Long-distance trampers, speed hikers, and thru-hikers, lace up your trusty boots and get stretchin', because next week, a new challenge will likely lie in wait. Congress is expected to pass legislation to make the Pacific Northwest Trail America's newest National Scenic Trail.
The 1,200-mile trail begins in Glacier National Park and stretches all the way to Cape Alava on the Pacific Coast of Washington, snaking through Olympic National Park, North Cascades, and seven national forests along the way. While you could always hike the Pacific Northwest Trail before, it never enjoyed National Scenic Trail status, which, if passed, will allow for better maintenance, funding, signage, visibility, and 1,000-foot-wide protected corridor of wilderness where development of any kind will be prohibited.
The Pacific Northwest Trail came bundled with the Omnibus Wilderness Act that the House unexpectedly defeated a few weeks ago. Now, it's packaged with another lands bill that passed the Senate 77-20, and it's expected to enjoy widespread support from the House (keep your fingers crossed, though).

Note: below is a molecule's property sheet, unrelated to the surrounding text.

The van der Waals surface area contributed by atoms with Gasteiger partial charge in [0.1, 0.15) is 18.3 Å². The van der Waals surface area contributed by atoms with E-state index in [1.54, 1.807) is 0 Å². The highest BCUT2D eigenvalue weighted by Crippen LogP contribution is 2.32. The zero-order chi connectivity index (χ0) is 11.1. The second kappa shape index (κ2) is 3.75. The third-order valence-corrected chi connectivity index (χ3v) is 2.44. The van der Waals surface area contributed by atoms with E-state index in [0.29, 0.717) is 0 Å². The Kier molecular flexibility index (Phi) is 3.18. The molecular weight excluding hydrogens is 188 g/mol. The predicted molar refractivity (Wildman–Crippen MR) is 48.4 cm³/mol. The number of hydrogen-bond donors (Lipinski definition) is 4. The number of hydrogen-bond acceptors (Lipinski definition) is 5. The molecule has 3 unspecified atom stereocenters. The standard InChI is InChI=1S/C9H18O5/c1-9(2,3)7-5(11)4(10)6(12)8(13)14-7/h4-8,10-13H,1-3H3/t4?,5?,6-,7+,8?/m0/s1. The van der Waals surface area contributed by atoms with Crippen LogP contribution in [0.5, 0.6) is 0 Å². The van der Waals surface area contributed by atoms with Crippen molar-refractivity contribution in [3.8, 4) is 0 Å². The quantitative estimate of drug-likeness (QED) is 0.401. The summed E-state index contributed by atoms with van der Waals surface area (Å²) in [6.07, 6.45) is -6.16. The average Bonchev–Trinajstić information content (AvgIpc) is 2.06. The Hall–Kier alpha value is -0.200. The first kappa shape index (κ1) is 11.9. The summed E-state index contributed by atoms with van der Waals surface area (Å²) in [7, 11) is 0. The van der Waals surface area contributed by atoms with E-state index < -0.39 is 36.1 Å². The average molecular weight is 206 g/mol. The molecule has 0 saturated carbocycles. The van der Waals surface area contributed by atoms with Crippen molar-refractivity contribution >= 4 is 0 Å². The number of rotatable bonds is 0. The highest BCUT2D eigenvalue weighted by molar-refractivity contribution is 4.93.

Trail boosters are excited and hopeful, but nervous given the trail's tumultuous and long road toward legitimacy.
Jon Knechtel, acting executive director for the Pacific Northwest Trail Association, has been squirming during the legislative machinations, hoping for approval. "The trail is probably the most scenic trail in the U.S. The whole philosophy in building it was to stay high for the views, and when you walk up to a ridge, you are just in awe."
Way back in 2000, BACKPACKER profiled one of the Pacific Northwest Trail's biggest advocates in "The Prophet of the PNT." And for backpackers who'd like to hike the PNT without committing to the whole thing can find all the highlights with "Short Hikes on the Pacific Northwest Trail."
Have you hiked portions of the Pacific Northwest Trail? Tell us about it in the comments section below.
Image Credit: The Pacific Northwest Trail Association